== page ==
Save The Egg Review

Save The Egg Review

Mar 7, 2012

There is something about eggs that evokes a very strong protective instinct in people. They are used in summer games (run in relays, passed from spoon to spoon), or as stand-ins for babies in parenting classes. When an egg rolls off the kitchen counter it elicits gasps of horror. Eggs seem helpless, and so a game based around saving them is a pretty inspired idea.

Save The Egg is a physics-based game that challenges users to find the best way to save an egg from its fall to the ground. Each levels begins with the egg poised in some precarious place/position, and then it is an experiment to see how to save it from cracking. Once users have set up their way of protecting the egg, there is a start button that switches on the gravity. The egg falls and then there is a timer that must run out before success can be declared. With nothing obstructing its path the egg will fall immediately to the ground and crack. Users are given tools in the form of wooden boards and bouncy bumpers to mitigate the fall of the egg. The boards can be placed anywhere on the game field, and stretched to change their length. Once the timer is started gravity takes hold of the boards as well, so it can be a matter of trial an error to find a placement that works.

The challenges faced by the egg increase with each level. At first it is just a fall, but in one level an off-camera gun fires a bullet at the egg that must be deflected. The boards can only do so much, it takes logic and trial and error to find the solution.

As I mentioned I like the idea a lot. It can be quite challenging, as sometimes I board I thought would break the egg’s fall instead falls directly on top of it, smashing it. And the dangers are pretty funny. A gun? There’s a cannon too!

On paper it sounds great, but unfortunately I found that I don’t actually enjoy it very much. There’s no music, and the sound effects are strange, sort of mismatched. The egg seems to just be the shell, and no effort was made to animate a yolk. A small detail like that would have been nice. The graphics are incredibly basic and sometimes its own physics work against it. I’ve had it freeze on me completely because of something that happened unexpected in the confines of the game, something that the physics engine couldn’t manage. Ultimately I lost interest very quickly.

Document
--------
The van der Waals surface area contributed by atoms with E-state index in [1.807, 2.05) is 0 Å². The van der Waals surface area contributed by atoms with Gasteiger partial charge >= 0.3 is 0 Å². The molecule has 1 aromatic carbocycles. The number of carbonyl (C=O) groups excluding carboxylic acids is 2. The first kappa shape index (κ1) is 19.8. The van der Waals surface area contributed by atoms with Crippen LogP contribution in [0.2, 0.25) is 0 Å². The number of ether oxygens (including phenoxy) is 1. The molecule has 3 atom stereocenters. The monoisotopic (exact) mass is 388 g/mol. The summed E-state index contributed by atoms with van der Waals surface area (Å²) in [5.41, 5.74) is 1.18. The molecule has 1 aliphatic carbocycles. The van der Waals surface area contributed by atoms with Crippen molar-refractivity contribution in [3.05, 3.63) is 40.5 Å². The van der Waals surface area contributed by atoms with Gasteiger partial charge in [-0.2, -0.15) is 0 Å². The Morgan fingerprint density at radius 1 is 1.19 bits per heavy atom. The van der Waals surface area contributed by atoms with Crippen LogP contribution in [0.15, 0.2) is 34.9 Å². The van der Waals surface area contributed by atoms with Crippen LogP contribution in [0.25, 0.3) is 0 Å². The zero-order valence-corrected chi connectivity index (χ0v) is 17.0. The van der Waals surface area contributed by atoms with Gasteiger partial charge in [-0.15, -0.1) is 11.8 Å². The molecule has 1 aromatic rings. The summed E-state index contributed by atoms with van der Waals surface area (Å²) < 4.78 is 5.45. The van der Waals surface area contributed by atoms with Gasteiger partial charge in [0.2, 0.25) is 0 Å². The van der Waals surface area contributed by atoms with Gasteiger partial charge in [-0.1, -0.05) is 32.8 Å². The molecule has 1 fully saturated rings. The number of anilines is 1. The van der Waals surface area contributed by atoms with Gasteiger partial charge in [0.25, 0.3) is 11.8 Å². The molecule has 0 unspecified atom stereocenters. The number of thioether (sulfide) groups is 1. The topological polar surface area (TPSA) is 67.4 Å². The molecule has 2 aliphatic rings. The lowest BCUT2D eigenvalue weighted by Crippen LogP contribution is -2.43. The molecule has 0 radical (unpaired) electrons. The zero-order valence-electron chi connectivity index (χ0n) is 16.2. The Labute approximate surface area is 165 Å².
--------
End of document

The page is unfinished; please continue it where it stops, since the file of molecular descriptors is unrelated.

EasyTether Pro Review

EasyTether Pro Review

Aug 30, 2010

Tethering. You know, siphoning the internet connection from your phone to your computer. Everybody talks about it, yet nobody seems to know just what the deal is. You might know that certain phones on certain carriers offer this feature—for an add-on price of up to $60. You also may have heard of people getting charged hundreds, if not thousands of dollars in data fees because they “illegally” tethered their phone. One app in the Android market hopes to clear up this fog of uncertainty, and that app is EasyTether Pro.

To try out the virtues of EasyTether Pro and see if the app lives up to its name, I decided to test it out on my latest road trip from New York to Atlanta. After downloading the app on my phone and firing it up, it started a nice setup wizard. First, I was told to choose my PC’s operating system. At the moment, only Windows XP/Vista/7 (32 and 64 bit) and Ubuntu/Fedora are supported. (Mac is supposedly “coming soon.”) Then, I was directed to a website to download the installer of EasyTether’s desktop client. After it finished, I mounted my phone’s sd card and launched the installer on my laptop. The software requires installing a driver on your computer. A warning pops up asking if I really want to install it…you bet I do. My virus scanner has no problem so I trudge on.